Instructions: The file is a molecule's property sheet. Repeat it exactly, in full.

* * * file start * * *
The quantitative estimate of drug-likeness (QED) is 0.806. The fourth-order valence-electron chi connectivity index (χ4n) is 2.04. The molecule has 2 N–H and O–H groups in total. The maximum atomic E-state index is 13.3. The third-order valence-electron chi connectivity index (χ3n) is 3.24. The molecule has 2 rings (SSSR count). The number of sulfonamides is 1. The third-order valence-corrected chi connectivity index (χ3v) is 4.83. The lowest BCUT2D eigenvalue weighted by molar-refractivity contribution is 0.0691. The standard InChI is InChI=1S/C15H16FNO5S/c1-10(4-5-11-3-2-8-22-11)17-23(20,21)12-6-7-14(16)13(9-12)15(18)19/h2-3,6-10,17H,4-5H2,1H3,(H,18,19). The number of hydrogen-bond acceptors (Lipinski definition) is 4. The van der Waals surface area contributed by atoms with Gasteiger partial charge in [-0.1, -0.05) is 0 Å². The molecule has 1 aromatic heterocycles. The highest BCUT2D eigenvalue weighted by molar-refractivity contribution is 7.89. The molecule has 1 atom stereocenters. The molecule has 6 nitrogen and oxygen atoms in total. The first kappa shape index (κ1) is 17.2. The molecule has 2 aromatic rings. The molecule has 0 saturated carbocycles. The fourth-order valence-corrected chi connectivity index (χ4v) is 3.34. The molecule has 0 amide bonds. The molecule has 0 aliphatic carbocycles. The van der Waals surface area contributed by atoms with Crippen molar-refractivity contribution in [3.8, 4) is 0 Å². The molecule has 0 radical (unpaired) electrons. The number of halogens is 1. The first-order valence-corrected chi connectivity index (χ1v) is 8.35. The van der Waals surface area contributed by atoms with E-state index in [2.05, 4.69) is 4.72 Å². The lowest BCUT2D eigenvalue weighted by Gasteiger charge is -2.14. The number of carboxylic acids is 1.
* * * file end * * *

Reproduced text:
The quantitative estimate of drug-likeness (QED) is 0.806. The fourth-order valence-electron chi connectivity index (χ4n) is 2.04. The molecule has 2 N–H and O–H groups in total. The maximum atomic E-state index is 13.3. The third-order valence-electron chi connectivity index (χ3n) is 3.24. The molecule has 2 rings (SSSR count). The number of sulfonamides is 1. The third-order valence-corrected chi connectivity index (χ3v) is 4.83. The lowest BCUT2D eigenvalue weighted by molar-refractivity contribution is 0.0691. The standard InChI is InChI=1S/C15H16FNO5S/c1-10(4-5-11-3-2-8-22-11)17-23(20,21)12-6-7-14(16)13(9-12)15(18)19/h2-3,6-10,17H,4-5H2,1H3,(H,18,19). The number of hydrogen-bond acceptors (Lipinski definition) is 4. The van der Waals surface area contributed by atoms with Gasteiger partial charge in [-0.1, -0.05) is 0 Å². The molecule has 1 aromatic heterocycles. The highest BCUT2D eigenvalue weighted by molar-refractivity contribution is 7.89. The molecule has 1 atom stereocenters. The molecule has 6 nitrogen and oxygen atoms in total. The first kappa shape index (κ1) is 17.2. The molecule has 2 aromatic rings. The molecule has 0 saturated carbocycles. The fourth-order valence-corrected chi connectivity index (χ4v) is 3.34. The molecule has 0 amide bonds. The molecule has 0 aliphatic carbocycles. The van der Waals surface area contributed by atoms with Crippen molar-refractivity contribution in [3.8, 4) is 0 Å². The molecule has 0 radical (unpaired) electrons. The number of halogens is 1. The first-order valence-corrected chi connectivity index (χ1v) is 8.35. The van der Waals surface area contributed by atoms with E-state index in [2.05, 4.69) is 4.72 Å². The lowest BCUT2D eigenvalue weighted by Gasteiger charge is -2.14. The number of carboxylic acids is 1.